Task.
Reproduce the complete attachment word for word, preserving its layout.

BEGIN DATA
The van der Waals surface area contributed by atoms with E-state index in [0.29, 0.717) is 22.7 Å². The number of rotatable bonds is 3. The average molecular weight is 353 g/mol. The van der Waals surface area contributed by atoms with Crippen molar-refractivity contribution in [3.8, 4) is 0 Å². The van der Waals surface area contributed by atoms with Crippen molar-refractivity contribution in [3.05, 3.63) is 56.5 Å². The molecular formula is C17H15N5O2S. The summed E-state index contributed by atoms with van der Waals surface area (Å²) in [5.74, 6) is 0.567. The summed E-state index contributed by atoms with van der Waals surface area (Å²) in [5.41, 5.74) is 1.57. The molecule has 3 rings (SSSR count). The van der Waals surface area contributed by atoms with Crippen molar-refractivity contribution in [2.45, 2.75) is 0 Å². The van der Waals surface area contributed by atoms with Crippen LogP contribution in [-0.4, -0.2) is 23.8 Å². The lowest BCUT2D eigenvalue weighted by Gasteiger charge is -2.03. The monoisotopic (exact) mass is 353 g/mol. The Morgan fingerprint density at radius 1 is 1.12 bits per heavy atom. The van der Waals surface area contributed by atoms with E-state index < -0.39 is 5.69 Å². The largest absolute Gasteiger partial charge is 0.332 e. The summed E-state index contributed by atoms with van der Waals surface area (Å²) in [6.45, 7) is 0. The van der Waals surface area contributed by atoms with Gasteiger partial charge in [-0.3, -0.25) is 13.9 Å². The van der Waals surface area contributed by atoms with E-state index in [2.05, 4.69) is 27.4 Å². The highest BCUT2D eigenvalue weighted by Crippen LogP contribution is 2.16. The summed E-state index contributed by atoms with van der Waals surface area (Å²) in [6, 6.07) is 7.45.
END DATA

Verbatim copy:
The van der Waals surface area contributed by atoms with E-state index in [0.29, 0.717) is 22.7 Å². The number of rotatable bonds is 3. The average molecular weight is 353 g/mol. The van der Waals surface area contributed by atoms with Crippen molar-refractivity contribution in [3.8, 4) is 0 Å². The van der Waals surface area contributed by atoms with Crippen molar-refractivity contribution in [3.05, 3.63) is 56.5 Å². The molecular formula is C17H15N5O2S. The summed E-state index contributed by atoms with van der Waals surface area (Å²) in [5.74, 6) is 0.567. The summed E-state index contributed by atoms with van der Waals surface area (Å²) in [5.41, 5.74) is 1.57. The molecule has 3 rings (SSSR count). The van der Waals surface area contributed by atoms with Crippen molar-refractivity contribution in [2.45, 2.75) is 0 Å². The van der Waals surface area contributed by atoms with Crippen LogP contribution in [-0.4, -0.2) is 23.8 Å². The lowest BCUT2D eigenvalue weighted by Gasteiger charge is -2.03. The monoisotopic (exact) mass is 353 g/mol. The Morgan fingerprint density at radius 1 is 1.12 bits per heavy atom. The van der Waals surface area contributed by atoms with E-state index < -0.39 is 5.69 Å². The largest absolute Gasteiger partial charge is 0.332 e. The summed E-state index contributed by atoms with van der Waals surface area (Å²) in [6.45, 7) is 0. The van der Waals surface area contributed by atoms with Gasteiger partial charge in [-0.3, -0.25) is 13.9 Å². The van der Waals surface area contributed by atoms with E-state index in [2.05, 4.69) is 27.4 Å². The highest BCUT2D eigenvalue weighted by Crippen LogP contribution is 2.16. The summed E-state index contributed by atoms with van der Waals surface area (Å²) in [6, 6.07) is 7.45.